Most Rosslanders think we're hammered hard by taxes—we gave ourselves a D for taxes in the recent State of Rossland self-assessment—and we are liable to complain vociferously about the fact that the average household tax burden is about $1000 greater than that carried by the average Trailite or Castlegarian.
While negotiations between the city and Teck to reopen the museum's mining adit plod on with no external signs of progress, the museum has now closed its doors after a second consecutive season without their biggest attraction.
"Visitation was down for sure," said Libby Martin, the president of the Rossland Historical Museum and Archives Association that operates the museum and maintains the city's collection of archives and artefacts.
Columbia Basin Trust (CBT) is announcing changes to its Environmental Initiatives Program (EIP), which are being implemented to better meet the needs of program applicants.
Environmental groups wishing to apply for funding should take note of these revisions:
Nelson will host six flu clinics this fall as the IHA’s public health nurses across Interior Health are gearing up for the launch of this year’s influenza (flu) vaccination campaign beginning Oct. 11.
The first Nelson clinic goes Nov. 2 (9 a.m. to 3:30 p.m.) at the Prestige Inn and then Nov. 9 (same time) also at the Prestige. Both are drop-in clinics.
Kootenay Lake Hospital Foundation is committing $65,100 to the purchase of equipment to establish the new retinology clinic.
This equipment includes a slit lamp, an indirect ophthalmoscope, an ophthalmology chair, two procedure chairs and a retinal camera with adapter. The equipment will be paid for with excess funds generously donated towards the CT scanner campaign.
In the next few years, wildlife scientists will capture, transport and release 40 mountain caribou in the mountains around Nelson with the goal to ‘recover’ local herd populations to higher levels.
Mountain caribou are truly rare. They are a different species than woodland caribou of Canada’s north. One of the most critically endangered species in North America, they rely entirely on old growth habitat in the world’s only inland temperate rainforest.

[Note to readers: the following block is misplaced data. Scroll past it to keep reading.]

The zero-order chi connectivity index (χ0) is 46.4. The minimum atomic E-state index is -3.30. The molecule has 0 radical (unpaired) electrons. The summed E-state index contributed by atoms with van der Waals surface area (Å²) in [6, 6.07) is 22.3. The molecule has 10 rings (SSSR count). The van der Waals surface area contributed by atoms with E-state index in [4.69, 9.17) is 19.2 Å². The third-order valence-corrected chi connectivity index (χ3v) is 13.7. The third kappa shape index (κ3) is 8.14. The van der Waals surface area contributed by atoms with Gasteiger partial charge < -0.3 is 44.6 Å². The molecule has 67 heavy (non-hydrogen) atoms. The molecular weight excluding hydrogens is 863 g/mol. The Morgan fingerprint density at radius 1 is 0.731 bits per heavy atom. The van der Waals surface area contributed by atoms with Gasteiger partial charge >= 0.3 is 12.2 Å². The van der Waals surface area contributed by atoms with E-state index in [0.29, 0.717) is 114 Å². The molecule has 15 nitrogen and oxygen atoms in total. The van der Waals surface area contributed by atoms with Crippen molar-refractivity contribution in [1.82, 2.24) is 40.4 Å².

Rossland was one of six B.C. communities recently recognized as a local government that goes out of their way to champion the growth of small business.
“B.C.’s Most Small Business Friendly Community” award was handed out last week to Rossland — and Surrey, Kamloops, Ladysmith, Prince Rupert and Quesnel — by Kamloops-South Thompson MLA Kevin Krueger at a ceremony during the Union of British Columbia Municipalities week-long convention.
Rossland and other communities were selected based on demonstration of the following criteria:
For a society drowning under a deluge of packaging and printed material, help is on the way.
With the province announcing this year it will require industry and manufacturing to become responsible by 2014 for the materials they produce in packaging their goods, the first step in that journey begins Oct. 14 (10 a.m. to 12 p.m.) in Nelson.
Selkirk College’s Mir Lecture Series and Columbia Basin Trust present John Siebert of Project Ploughshares, Wednesday Oct. 12 at the Capitol Theatre in Nelson.
Founded in 1976, Project Ploughshares is the ecumenical peace centre of the Canadian Council of Churches and is committed to “breaking the cycle of war.”
Siebert shares this belief and speaks about Canada’s military role in our world today, and his vision for Canada in acting as a leader in breaking the cycle of war.